Create a stylized girl and sci-fi spaceship using ZBrush, Blender, and Substance Painter


In this tutorial, I’m going to explain the process of creating The Space Pirates 3D illustration, starting with the concept, sculpting in ZBrush, modeling with Blender, retopology and UVs in Maya, and using Substance Painter to apply the textures. The lighting and the render was made in Blender, and finally post-production with Photoshop.

Step 1: Selecting the concept

The Image is based on a concept by the great Samuel Smith, who is an Illustrator and Visual Development Artist. I knew his work a while ago and I just loved the storytelling on his images, the lighting is amazing, and the way he composes the images generates a deep connection with the viewer.

Concept Art by Samuel Smith

Step 2: Blockout & camera perspective

First in Blender, move the camera and set up the concept as a background image, adjust the resolution if necessary and then with basic shapes (using mainly primitives) start the block out. This part is very important because you need to organize volumes and place the objects in order to have the essence of the scene. Also in the camera options you have to adjust the focal length and the depth of field according to the concept.

Location of base objects (WIP)

Step 3: References

I Search for an object and characters that could help me with the shape, materials, and textures. It helps to give more clarity about how to adapt the concept to a credible and realistic scene. In this case references like the gun, the spaceship, and the hair shape are very important.

Moodboard in PureRef

Step 4: Modeling & sculpting

For this project I modeled the objects in Blender except for the Girl character which I did in ZBrush. I invested some time creating a clean topology and good loops because those could affect how the geometry looks, and will also facilitate your work later when starting with the Unwrap Process. In this step I would recommend always starting with a consistent silhouette, basic shapes, and making sure your proportions are correct before you start on the details.

Modeling and sculpting process

Step 5: Particle Hair System

One of the challenges for me in this scene was the hair. I reviewed a lot of references from incredible 3D artists to understand how the hair works and how they made it. For this project I decided to use Blender’s particle system which has several options where you can adjust the size, the length, radious, the kink type, and other properties.

Particle System Panel

Step 6: Retopology

My principal 3D software for modeling is Blender but in this particular part of the process I chose Maya because I feel more comfortable with the Modeling Toolkit Panel, it has excellent tools like “Quad Draw” that allows us to be more efficient, and so far it’s the easiest way I know to do it. In this case I did the manual retopology only for the Girl character.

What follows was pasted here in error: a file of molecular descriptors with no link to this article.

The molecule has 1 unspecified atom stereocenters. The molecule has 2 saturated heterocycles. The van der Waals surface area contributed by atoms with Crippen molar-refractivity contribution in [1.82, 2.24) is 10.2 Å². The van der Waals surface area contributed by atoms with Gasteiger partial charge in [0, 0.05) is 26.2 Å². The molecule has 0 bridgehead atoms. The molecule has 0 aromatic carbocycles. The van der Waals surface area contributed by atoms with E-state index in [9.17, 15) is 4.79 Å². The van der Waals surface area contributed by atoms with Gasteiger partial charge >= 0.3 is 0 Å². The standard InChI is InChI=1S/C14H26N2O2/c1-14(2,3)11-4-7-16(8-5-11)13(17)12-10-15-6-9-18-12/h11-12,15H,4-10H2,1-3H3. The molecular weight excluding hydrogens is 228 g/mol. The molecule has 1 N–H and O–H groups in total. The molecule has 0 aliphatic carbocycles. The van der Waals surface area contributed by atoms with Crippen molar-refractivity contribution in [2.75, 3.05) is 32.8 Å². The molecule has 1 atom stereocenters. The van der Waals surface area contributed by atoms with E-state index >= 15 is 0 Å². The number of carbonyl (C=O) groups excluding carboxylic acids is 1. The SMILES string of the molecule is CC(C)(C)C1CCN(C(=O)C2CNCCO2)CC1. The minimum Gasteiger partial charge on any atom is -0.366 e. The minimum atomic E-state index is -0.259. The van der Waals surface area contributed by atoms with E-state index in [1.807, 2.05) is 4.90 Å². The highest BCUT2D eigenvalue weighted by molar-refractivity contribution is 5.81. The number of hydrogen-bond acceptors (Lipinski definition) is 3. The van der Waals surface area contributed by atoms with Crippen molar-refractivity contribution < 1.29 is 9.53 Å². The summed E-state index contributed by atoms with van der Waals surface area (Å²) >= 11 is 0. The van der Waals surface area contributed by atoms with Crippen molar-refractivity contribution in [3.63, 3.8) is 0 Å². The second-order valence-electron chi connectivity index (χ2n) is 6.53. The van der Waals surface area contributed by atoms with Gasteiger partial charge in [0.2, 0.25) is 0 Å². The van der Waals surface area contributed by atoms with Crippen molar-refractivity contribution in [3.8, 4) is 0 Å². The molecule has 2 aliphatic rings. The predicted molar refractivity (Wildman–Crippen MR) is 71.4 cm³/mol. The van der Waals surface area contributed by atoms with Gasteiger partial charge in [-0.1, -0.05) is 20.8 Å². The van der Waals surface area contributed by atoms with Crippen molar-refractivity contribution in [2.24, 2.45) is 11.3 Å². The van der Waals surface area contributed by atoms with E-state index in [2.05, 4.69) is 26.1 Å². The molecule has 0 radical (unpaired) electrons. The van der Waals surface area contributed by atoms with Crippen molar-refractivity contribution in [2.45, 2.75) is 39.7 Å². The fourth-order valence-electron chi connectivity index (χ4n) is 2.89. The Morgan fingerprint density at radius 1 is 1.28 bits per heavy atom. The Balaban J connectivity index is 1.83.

Retopology process in Maya

Step 7: Texel Density & UVs

Just like the previous step I used Maya to create UVs. Before starting to unwrap the meshes I recommend applying the Checker Map (you can find it in the top of UV Editor) to be sure that UVs are correct and have the same orientation for the textures. Next, in the UV Toolkit Panel I use the Texel Density Property to apply the same density to three different groups of meshes.

UV Editing – Maya

Step 8: UDIMs & Textures with Substance Painter

I decided to work with UDIMs to have a higher and better quality in the final render with 4K tilesets. This project was divided into three parts for the texturing process: The Girl, the spaceship, and the rest of assets, to avoid any lag (it also depends on your graphic card) and to raise the performance. Be sure to use PBR - Metallic Roughness template and OpenGL when you import the mesh. The first step is baking the textures and checking 4096 for the resolution according to the tileset. It’s important to spend as much time as you need to create a good group of textures, always following your references.

Import and baking textures

Step 9: Lighting

First I created a HDRI node connection for the general atmosphere, and then I added the Key light, Fill light, and a Rim light focusing the character. For those lights I applied temperature using BlackBody Node looking for the best option that matches the result I had in mind.

Lighting setting

Step 10: Render & post-production

For the final render, I used Cycles Render using 1000 samples, 300% of resolution, Adaptive Sampling, and rendered separate layers for each object group with the transparent option checked on the Render Properties, then I composed everything in Photoshop. I made a color correction and added the cigarette smoke.

Final Render vs Post Production

Top tip 1: Respect your process

You need to keep practicing and learning new stuff on every project, accepting your limitations and working on your weaknesses, so you need to respect your process and don’t compare yourself with others.

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